Authors Keith Powell and Terry Gainer held book signings at the Cranbrook History Centre on Nov. 22 for their latest works, which document important history in the Kootenays.
Powell’s book, Koocanusa Burning, examines the trials and triumphs that arose in the Southeast Kootenays and Northern Montana after the Libby Dam was built in 1975. Gainer’s novel, The Soo Line’s Famous Trains to Canada, is the third book in a series about the creation of the Soo railway line, which spanned the Great Lakes to the Pacific Coast. It delves into the history of famous tourist trains that crossed the Canada-U.S border, carrying sightseers to the Rockies.
The Libby Dam, which opened on August, 24, 1975 in Libby, Montana, left a lasting legacy on the land along the Kootenay River. The dam brought money into the area through power generation, however the clearing of land in preparation for the dam, and the flooding of the Koocanusa Reservoir, adversely impacted Indigenous cultural values and displaced farmers and ranchers.
Powell writes about the farm and ranch lands that were burned in order to clear space for the dam. Some of the most fertile agricultural land in the area was destroyed, and thriving farm towns like Waldo, Krag, Warland and Rexford completely disappeared.
“They basically stripped the valley right down to bedrock …” said Powell. ” Farmers and ranchers tried to protest, tried to negotiate a better deal, but the government wasn’t too receptive at that point in time.”
“If you go and talk to many of the families today, there are still bitter feelings about the way that was handled,” he added.
Still, the creation of the dam wasn’t a complete loss. The government negotiated an agreement that would see millions of dollars generated from the dam flow back into the Canadian economy. Columbia Basin Trust was born from this historic accord — to manage a one-time endowment for the benefit of people and communities in the Columbia Basin, the region most affected by the dam.
Powell has a personal connection to this piece of history. He grew up in Jaffray in the late 60s and early 70s, and went to school with the children of the families that were being displaced by the dam.
“It had a devastating impact for a lot of those kids and they’d come to school pretty upset because they didn’t know what their future held. All of a sudden, they were being uprooted and moved,” he recalled.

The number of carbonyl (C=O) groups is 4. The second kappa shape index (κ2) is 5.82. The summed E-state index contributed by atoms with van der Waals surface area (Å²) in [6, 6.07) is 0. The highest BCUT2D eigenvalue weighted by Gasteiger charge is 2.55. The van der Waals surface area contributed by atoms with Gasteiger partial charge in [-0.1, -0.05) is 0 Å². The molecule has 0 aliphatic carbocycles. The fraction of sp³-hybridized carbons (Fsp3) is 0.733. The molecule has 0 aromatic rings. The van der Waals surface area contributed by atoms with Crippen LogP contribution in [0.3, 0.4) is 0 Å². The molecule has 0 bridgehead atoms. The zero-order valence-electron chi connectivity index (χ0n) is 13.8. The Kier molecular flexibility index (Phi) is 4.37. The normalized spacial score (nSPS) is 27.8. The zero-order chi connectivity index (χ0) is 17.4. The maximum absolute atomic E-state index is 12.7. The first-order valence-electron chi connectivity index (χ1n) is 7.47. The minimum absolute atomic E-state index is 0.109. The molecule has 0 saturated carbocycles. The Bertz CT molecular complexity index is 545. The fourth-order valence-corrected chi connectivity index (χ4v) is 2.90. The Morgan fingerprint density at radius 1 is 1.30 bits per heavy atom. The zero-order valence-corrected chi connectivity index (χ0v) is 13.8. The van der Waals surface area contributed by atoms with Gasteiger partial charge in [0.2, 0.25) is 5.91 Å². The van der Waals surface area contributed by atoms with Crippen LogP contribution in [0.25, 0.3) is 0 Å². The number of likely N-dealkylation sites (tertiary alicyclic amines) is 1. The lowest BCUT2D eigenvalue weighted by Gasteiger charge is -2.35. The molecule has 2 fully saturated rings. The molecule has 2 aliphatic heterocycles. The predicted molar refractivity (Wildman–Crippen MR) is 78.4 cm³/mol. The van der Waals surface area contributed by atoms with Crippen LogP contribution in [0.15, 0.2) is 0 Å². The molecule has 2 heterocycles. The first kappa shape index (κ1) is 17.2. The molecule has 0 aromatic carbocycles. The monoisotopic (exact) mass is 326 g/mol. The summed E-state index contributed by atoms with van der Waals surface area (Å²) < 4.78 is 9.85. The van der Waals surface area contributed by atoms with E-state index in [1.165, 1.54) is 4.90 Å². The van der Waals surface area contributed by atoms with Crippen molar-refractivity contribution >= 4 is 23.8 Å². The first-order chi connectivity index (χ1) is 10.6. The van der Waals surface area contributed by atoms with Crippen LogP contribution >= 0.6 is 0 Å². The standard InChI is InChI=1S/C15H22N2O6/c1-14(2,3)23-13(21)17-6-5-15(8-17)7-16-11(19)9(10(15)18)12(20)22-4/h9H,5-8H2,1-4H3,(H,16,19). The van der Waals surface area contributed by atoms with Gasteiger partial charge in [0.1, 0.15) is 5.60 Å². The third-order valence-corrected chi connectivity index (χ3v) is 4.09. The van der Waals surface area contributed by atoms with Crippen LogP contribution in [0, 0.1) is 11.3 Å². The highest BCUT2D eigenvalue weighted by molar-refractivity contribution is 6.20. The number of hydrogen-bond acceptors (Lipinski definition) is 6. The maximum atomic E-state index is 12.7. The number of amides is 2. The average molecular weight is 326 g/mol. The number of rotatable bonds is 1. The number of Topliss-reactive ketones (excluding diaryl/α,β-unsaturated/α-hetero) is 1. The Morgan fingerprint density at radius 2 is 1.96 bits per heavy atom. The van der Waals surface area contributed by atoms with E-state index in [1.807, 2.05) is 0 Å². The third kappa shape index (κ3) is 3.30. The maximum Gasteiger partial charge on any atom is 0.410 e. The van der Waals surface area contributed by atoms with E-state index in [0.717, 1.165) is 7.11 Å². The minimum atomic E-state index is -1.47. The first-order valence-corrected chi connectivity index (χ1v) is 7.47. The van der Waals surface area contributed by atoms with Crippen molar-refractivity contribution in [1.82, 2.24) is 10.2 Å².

The impact of the Libby Dam on each of their families was unique, and some fared better than others.
“Some of them, it affected them for the rest of their life. It’s been a long-lasting legacy for them…” he said. “[Others] they were pretty resilient. Many of them resettled and reestablished their life and got on with things.
Ultimately, Koocanusa Burning is a story about the people, places and events that played a role in and were impacted by the creation of the dam. Powell uses both fictional and non-fictional characters to help tell it.
“I try to take as many of the facts as I can and build a story around it,” he said.
“It’s part of our history. There’s never enough information about the Kootenays, so any time we can remember the past, I think that’s good.”
The Soo Line’s Famous Trains to Canada
Gainer’s book provides a history of the trains that operated along the Soo Line and how they put the Rocky Mountains and other areas in the west on the map as tourism destinations.
“Back then, Spokane, the big city in the northwest, was a distant dream for people living here,” he said. “Unless you wanted to ride a horse, you weren’t going there. “All of a sudden, the railway came through here and they started this [Soo Spokane] train and now Spokane was half a day away. This got people down to Spokane where there was more shopping, where there was bigger cities, more stores, much cheaper prices, better merchandise.”
The Soo Spokane Train ran through Cranbrook and some of its cars on display at the Cranbrook History Centre.
Passenger trains have been Terry Gainer’s life-long passion. His father was an agent at the Canadian Pacific Station in Banff and his family lived above the train platform. As a child, he enjoyed sitting on their balcony and watching the bustling people and noisy locomotives. He often met Americans, Europeans and Australians travellers and he didn’t realize how much of a tourism centre the area was until he moved away in later years.
“I watched people getting on and off these trains. I played in the train yards there and I got to know a lot of the summer staff cause there was all these extra tourist trains coming through Banff. That was my backyard…” he said. ” I think my love of travel and trains began because I grew up in that atmosphere.
The Soo Line was created by a group of millers in Minneapolis in the 1880s who wanted to get their flour to the Atlantic Coast without paying hefty shipping fees.
“They felt they were being overcharged by the Chicago railways to get their flour to the Atlantic ports and if you couldn’t get your flour to the market, it wasn’t worth anything,” he explained. “They built their own railroad up to Canada, and in agreement with Canadian Pacific, ran on their line to Montreal. Then [they had] an agreement with a third line to run down to Boston. Then they started a passenger service.”
Mining operations brought the line further west.
“Back in those days, the Kootenays was the economic engine for the entire province. This was a really wealthy area at that time …” he said. “The mines were discovered. That attracted the railways, that attracted the people, which built the community.”